Chinchillas need to chew. We all know that.
So why not chew on the cage?
A chinchilla chewing on its cage seems harmless, assuming the bars are metal.
But it’s not harmless.
Metal bars can damage your pet’s teeth and they may even have a toxic paint or other coating.
And if the bars are not metal, your pet may destroy them. Plastic bars can contain toxic elements as well.
All of this means that you will want to discourage your chinchilla from biting its cage. The first step to achieving that is to understand why your pet chews on its cage bars. There are actually a number of possible reasons.
- 1 Why Is My Chinchilla Biting Its Cage?
- 1.1 9 Reasons Chinchillas Chew On Their Cages
- 1.2 How To Stop Chinchillas From Chewing Cage
- 1.3 Can Chinchillas Chew on Metal?
- 1.4 How Often Should I Let My Chinchilla Outside its Cage?
- 2 Chinchilla Chewing On Cage: Final Thoughts
Why Is My Chinchilla Biting Its Cage?
A chinchilla might bite its cage because chewing is an instinct in these animals. Chewing wears down their ever-growing teeth. If they do not chew, their teeth can grow right through the other side of their mouths!
Your chinchilla might also chew on its cage out of boredom, a lack of exercise, stress, anxiety, exploration, or to mark its territory. In rare cases, your pet may be looking to escape from its cage or might chew due to cage rage syndrome.
9 Reasons Chinchillas Chew On Their Cages
Chinchillas make excellent pets because of their adorable looks and cute antics. But they do tend to chew on everything. If you find your chinchilla chewing on its cage, it may be due to one, or more, of the following reasons.
To Satisfy Their Natural Chewing Instinct
In the wild, chinchillas chew on grass, twigs, and bark. Chewing not only breaks these substances down into easy-to-digest matter, but it also helps promote better nutrition absorption. As a result, your pet develops the habit of chewing constantly.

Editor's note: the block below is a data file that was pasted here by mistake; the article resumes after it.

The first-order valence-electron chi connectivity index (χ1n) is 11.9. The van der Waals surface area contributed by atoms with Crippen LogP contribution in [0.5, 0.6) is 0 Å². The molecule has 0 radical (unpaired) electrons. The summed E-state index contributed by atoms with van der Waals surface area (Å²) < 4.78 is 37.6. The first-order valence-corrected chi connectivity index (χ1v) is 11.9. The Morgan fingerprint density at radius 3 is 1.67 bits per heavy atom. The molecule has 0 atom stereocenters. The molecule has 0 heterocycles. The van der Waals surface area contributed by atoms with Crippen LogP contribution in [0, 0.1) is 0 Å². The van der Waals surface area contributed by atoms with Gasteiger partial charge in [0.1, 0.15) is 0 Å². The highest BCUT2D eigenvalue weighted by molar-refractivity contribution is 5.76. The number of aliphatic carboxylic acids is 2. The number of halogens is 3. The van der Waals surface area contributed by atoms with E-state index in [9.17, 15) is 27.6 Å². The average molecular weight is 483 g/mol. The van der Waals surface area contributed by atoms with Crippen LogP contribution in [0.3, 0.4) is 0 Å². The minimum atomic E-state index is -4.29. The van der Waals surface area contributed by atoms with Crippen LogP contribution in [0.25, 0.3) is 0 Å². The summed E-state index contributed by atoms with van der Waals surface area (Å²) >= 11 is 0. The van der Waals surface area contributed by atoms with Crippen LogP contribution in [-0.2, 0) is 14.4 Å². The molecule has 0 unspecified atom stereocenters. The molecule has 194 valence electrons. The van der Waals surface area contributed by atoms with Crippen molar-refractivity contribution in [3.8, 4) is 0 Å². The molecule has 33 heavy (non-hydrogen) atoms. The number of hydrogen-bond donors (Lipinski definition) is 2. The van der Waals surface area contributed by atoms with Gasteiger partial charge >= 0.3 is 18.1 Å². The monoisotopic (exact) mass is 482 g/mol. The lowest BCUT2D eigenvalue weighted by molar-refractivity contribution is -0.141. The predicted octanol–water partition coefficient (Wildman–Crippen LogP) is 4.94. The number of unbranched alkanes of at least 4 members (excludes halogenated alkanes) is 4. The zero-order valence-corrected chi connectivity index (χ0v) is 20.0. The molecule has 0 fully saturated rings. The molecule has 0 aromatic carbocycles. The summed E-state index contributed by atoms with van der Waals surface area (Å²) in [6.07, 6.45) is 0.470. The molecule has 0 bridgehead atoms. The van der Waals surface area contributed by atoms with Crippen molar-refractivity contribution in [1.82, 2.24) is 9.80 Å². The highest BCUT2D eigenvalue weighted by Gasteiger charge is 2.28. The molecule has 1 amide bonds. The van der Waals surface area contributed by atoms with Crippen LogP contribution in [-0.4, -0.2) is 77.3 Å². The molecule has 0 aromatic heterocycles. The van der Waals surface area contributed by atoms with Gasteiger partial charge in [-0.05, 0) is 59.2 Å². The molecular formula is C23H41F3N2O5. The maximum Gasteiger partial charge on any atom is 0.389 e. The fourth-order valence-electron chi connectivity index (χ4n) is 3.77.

Chinchillas need to constantly chew on something to satisfy their instinct to gnaw. If you have not provided your pet with chew toys suitable for chinchillas, like wooden chewing objects, it may use its cage to chew.
To Explore And Play
Chinchillas often chew on objects as a way of exploring the world around them. Your pet may be trying to get an understanding of the cage’s texture and taste by chewing or licking it. This helps your chinchilla engage with its environment and learn more about its surroundings.
To Wear Down Their Ever-Growing Teeth
Another reason behind cage chewing in chinchillas is tooth maintenance. Chinchillas have ever-growing teeth, and chewing helps wear them down and keep them at a manageable length.
Failure to chew constantly can result in dental problems in chinchillas. Their sharp teeth may dig into their gums, resulting in abscesses and other oral infections.
If they don’t have a constant supply of hay or grass, along with other safe chew toys and dental sticks, chinchillas may resort to chewing on their cage bars to keep their teeth in check.
Out Of Boredom
Chinchillas are smart animals, and they need plenty of mental stimulation. This mental stimulation could come in the form of interactions with their humans and other chinchillas, daily play-times in a safe enclosure, and plenty of toys, climbing areas, perches, running wheels, etc. in their cages.